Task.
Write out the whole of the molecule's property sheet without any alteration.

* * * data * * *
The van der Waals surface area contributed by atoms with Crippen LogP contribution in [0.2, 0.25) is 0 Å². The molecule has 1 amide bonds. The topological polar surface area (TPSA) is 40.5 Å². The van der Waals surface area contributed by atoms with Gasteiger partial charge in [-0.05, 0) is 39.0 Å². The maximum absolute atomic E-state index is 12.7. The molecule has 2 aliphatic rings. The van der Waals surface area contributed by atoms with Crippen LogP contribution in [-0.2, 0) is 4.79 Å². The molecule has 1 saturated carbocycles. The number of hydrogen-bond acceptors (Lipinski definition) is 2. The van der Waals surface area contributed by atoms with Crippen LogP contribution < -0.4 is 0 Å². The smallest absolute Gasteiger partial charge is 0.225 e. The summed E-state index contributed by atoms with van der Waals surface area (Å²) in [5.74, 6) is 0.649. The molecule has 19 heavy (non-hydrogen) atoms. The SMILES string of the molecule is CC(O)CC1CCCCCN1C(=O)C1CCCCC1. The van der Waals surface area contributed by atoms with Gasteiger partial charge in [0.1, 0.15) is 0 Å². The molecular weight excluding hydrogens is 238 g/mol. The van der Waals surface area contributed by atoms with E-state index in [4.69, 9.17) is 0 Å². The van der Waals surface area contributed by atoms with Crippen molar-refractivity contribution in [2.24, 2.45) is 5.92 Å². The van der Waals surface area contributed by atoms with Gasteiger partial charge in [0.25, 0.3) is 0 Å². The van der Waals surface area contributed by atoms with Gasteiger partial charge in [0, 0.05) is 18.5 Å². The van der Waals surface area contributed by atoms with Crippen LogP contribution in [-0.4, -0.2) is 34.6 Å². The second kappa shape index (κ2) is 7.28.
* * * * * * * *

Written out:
The van der Waals surface area contributed by atoms with Crippen LogP contribution in [0.2, 0.25) is 0 Å². The molecule has 1 amide bonds. The topological polar surface area (TPSA) is 40.5 Å². The van der Waals surface area contributed by atoms with Gasteiger partial charge in [-0.05, 0) is 39.0 Å². The maximum absolute atomic E-state index is 12.7. The molecule has 2 aliphatic rings. The van der Waals surface area contributed by atoms with Crippen LogP contribution in [-0.2, 0) is 4.79 Å². The molecule has 1 saturated carbocycles. The number of hydrogen-bond acceptors (Lipinski definition) is 2. The van der Waals surface area contributed by atoms with Crippen LogP contribution < -0.4 is 0 Å². The smallest absolute Gasteiger partial charge is 0.225 e. The summed E-state index contributed by atoms with van der Waals surface area (Å²) in [5.74, 6) is 0.649. The molecule has 19 heavy (non-hydrogen) atoms. The SMILES string of the molecule is CC(O)CC1CCCCCN1C(=O)C1CCCCC1. The van der Waals surface area contributed by atoms with Gasteiger partial charge in [0.1, 0.15) is 0 Å². The molecular weight excluding hydrogens is 238 g/mol. The van der Waals surface area contributed by atoms with E-state index in [4.69, 9.17) is 0 Å². The van der Waals surface area contributed by atoms with Crippen molar-refractivity contribution in [2.24, 2.45) is 5.92 Å². The van der Waals surface area contributed by atoms with Gasteiger partial charge in [0.25, 0.3) is 0 Å². The van der Waals surface area contributed by atoms with Gasteiger partial charge in [0, 0.05) is 18.5 Å². The van der Waals surface area contributed by atoms with Crippen LogP contribution in [-0.4, -0.2) is 34.6 Å². The second kappa shape index (κ2) is 7.28.